Sherry, whose nature-themed, silk-screened apparel has won plaudits from Lucky magazine and other fashion arbiters, makes a winning book debut with this story of a squid with a fondness for braggadocio. "I'm a giant squid and I'm big," announces the cartoony blue hero, whose adorable googly eyes and pointy head defuse any taint of arrogance. In quick order and punchy sentences, the squid enumerates all the species he outranks in the ocean, size-wise (each statement and its accompanying illustration gets a spread): "I'm bigger than these clams./ I'm bigger than this crab." So outsize is this squid's ego that when the food chain kicks in, and he suddenly finds himself inside the belly of a whale (along with numerous other aquatic creatures), he's only temporarily nonplussed (indicated by several wordless spreads). "I'm the biggest thing in this whale!" he proudly declares at the end. Working in collage and watercolor, Sherry renders his hero and habitat in bright colors and bold, simple shapes that will be surefire eye magnets for preschoolers (and stickers featuring the characters enhance bathtub fun). The squid's unwavering sense of confidence should strike a loud and strong chord with youngsters who believe they're the center of the universe. Ages 3-up. (May) (c) Copyright PWxyz, LLC. All rights reserved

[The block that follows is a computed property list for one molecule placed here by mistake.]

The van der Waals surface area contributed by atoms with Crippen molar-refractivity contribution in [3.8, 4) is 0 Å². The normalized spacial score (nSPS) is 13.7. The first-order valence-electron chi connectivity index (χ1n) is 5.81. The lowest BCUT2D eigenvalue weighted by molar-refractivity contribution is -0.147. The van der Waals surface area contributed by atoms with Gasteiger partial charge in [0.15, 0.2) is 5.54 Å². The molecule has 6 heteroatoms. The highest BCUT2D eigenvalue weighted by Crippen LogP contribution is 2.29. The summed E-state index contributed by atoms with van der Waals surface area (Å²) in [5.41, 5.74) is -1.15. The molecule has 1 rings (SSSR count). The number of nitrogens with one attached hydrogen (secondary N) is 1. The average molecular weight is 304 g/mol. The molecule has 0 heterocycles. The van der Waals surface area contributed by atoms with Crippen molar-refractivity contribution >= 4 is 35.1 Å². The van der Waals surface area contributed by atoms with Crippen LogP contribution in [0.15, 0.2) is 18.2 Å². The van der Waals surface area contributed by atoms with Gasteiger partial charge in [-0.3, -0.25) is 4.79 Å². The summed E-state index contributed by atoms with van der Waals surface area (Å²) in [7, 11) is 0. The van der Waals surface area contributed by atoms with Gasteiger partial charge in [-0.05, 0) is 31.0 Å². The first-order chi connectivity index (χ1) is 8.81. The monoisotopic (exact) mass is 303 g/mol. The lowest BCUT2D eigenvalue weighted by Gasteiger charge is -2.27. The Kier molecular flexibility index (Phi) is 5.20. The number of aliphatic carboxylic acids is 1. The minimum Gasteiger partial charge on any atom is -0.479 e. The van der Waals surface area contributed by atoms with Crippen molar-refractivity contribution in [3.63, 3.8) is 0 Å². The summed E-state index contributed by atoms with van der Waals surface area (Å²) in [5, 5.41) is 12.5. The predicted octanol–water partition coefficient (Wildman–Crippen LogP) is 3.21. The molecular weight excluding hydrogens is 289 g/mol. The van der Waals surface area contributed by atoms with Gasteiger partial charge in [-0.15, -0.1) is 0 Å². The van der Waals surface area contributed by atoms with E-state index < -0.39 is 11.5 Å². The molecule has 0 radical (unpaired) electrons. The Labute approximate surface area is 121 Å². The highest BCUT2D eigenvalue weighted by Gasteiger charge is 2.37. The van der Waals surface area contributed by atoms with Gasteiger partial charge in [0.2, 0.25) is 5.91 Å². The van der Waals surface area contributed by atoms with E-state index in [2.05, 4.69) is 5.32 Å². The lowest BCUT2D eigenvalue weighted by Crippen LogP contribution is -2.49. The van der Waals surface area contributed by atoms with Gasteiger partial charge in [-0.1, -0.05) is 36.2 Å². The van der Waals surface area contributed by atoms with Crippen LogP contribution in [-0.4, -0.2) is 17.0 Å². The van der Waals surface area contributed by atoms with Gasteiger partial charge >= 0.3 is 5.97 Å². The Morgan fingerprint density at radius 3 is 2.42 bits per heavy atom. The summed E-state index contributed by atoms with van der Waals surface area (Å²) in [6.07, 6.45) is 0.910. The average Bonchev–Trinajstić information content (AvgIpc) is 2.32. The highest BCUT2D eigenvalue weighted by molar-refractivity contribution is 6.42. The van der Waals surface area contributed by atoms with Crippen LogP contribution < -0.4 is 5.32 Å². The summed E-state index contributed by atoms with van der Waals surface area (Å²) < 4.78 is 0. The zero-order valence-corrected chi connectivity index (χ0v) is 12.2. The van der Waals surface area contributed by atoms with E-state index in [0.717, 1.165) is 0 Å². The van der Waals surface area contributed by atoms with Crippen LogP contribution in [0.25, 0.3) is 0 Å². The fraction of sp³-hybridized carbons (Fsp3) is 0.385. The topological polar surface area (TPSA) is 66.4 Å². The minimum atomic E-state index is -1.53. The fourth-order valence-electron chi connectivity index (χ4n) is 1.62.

Horn Book Review

A giant squid compares himself to other sea creatures: ""I'm bigger than that jellyfish...these turtles,"" and, in a delightful fold-out spread, ""...this fish, that fish, this fish, and that fish."" The braggart gets his comeuppance, but makes the best of it (""I'm the biggest thing in this whale!""). The color-saturated undersea illustrations cleverly play with size and perspective. (c) Copyright 2010. The Horn Book, Inc., a wholly owned subsidiary of Media Source, Inc. No redistribution permitted. All rights reserved.